PARIS — A feminist who is in a relationship with another woman is stirring controversy after stating in her book “The Lesbian Genius” that women should “eliminate men from their minds,” outlining that she personally no longer consumes entertainment created by men as it is “the extension of a system of domination.”
“It is not enough to help each other. We must, in our turn, eliminate them. Eliminate them from our minds, from our images, from our representations,” wrote Alice Coffin in her publication meant to praise the achievements of lesbians. “I no longer read men’s books. I no longer watch their films. I no longer listen to their music. At least I try.”
“The productions of men are the extension of a system of domination. They are the system. Art is an extension of the male imagination. They’ve already infested my mind. I protect myself by avoiding them,” she stated. “So let’s start. Later, they can come back.”
Coffin, who sits on the Council of Paris and is the co-founder of the Association of LGBT Journalists, the European Lesbian Conference and a coordinator of the feminist activist group La Barbe, states that one of the reasons she rejects movies created by men is because they objectify women.
“Following into a well-oiled mechanism created by the Catholic state, the movie industry turned women into objects to massacre, while still putting them on the highest of pedestal,” she writes in her book, according to Media, Entertainment and Arts Worldwide (MEAWW). “Be beautiful and shut up. Be beautiful and I rape you. Be beautiful, you’re going to die. This is the movie industry.”
The feminist site Ovarit states that Coffin once said that not being married to a man “protect[s] her from marital rape and violence.”
“What I am criticized for — and this is what I want to show in the book — is that I dare to point out men, their privileges, and refuse all this discourse of complementarity between men and women,” Coffin told Archhyde.
Her remarks have erupted in controversy, with some sympathizing with her sentiments regarding male “domination” and the patriarchy — and giving her book a five-star rating — and others stating that Coffin’s feminism goes too far by nixing men from their lives.
“Alice Coffin shows very well how lesbians are invisible, even in the language and the use that one makes of it. It demonstrates the extent to which male domination is exercised at all levels and in all sectors,” one reviewer wrote. “How to rebalance things? The author has no quick fix. It is a daily struggle that every woman must lead and that men must learn to support.”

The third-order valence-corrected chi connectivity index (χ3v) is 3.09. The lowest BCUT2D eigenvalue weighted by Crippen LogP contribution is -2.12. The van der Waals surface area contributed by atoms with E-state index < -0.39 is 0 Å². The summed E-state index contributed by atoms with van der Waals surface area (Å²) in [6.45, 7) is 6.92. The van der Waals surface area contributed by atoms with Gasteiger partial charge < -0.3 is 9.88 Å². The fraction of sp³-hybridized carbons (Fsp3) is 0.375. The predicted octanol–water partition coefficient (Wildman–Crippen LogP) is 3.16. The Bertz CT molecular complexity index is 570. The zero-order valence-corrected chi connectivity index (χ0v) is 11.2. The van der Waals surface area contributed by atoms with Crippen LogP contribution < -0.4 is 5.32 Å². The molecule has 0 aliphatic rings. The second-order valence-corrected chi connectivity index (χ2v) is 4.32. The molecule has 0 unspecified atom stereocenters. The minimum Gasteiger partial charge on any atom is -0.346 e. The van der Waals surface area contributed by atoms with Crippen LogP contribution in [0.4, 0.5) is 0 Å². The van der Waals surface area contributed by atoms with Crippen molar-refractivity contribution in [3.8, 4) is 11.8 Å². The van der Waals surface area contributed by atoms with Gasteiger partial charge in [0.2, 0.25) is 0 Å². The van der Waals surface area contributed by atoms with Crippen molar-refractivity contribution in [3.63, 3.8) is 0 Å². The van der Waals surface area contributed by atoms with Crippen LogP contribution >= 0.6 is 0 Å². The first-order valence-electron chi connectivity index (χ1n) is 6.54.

“I know women who have taken a similar stance, and will no longer consume books, films or songs authored by men. Their general stance is that women’s contributions to the arts have been on the fringes for long enough as it is, and that there are plenty of men who sidestep women’s contribution to the arts, deeming it as ‘other,'” also explained Irish Times reporter Tanya Sweeney. “But this is not the way to redress the balance.”
“It’s one thing to make a concerted move to explore culture by women (or people of color, or people with disability, or anyone who feels marginalized by the mainstream cultural canon); quite another to say that you’re going to do so while actively ignoring a whole other cohort of people,” she opined.
“Trust me, there are a few men I’d love to, as Coffin puts it, eliminate from my mind. I think of all the energy I spent on bad dates, badder boyfriends and unrequited crushes, and wish I’d not bothered and saved my bandwidth for something else. But men and women need each other, and not just for watching Netflix,” Sweeney said. “And one’s contribution to the arts and letters is not ‘lesser’ than the other’s.”
The Bible states that God created the woman for the man, as the two sexes complement each other, a doctrine in Christianity known as complementarianism.
1 Corinthians 11:7-12 teaches that man “is the image and glory of God, but the woman is the glory of the man. For the man is not of the woman but the woman of the man. Neither was the man created for the woman but the woman for the man. For this cause ought the woman to have power on her head because of the angels. Nevertheless neither is the man without the woman, neither the woman without the man, in the Lord. For as the woman is of the man, even so is the man also by the woman, but all things of God.”
It also outlines that marriage is a picture of Christ and the Church, and that husbands and wives are to love each other accordingly.
“Husbands, love your wives, even as Christ also loved the Church and gave himself for it, that He might sanctify and cleanse it with the washing of water by the word, that He might present it to himself a glorious church, not having spot, or wrinkle, or any such thing, but that it should be holy and without blemish,” Ephesians 5 reads.
“So ought men to love their wives as their own bodies. He that loveth his wife loveth himself. For no man ever yet hated his own flesh, but nourisheth and cherisheth it, even as the Lord the Church, for we are members of His body, of His flesh and of His bones.”
“For this cause shall a man leave his father and mother, and shall be joined unto his wife, and they two shall be one flesh. This is a great mystery, but I speak concerning Christ and the Church. Nevertheless let every one of you in particular so love his wife even as himself, and the wife see that she reverence her husband.”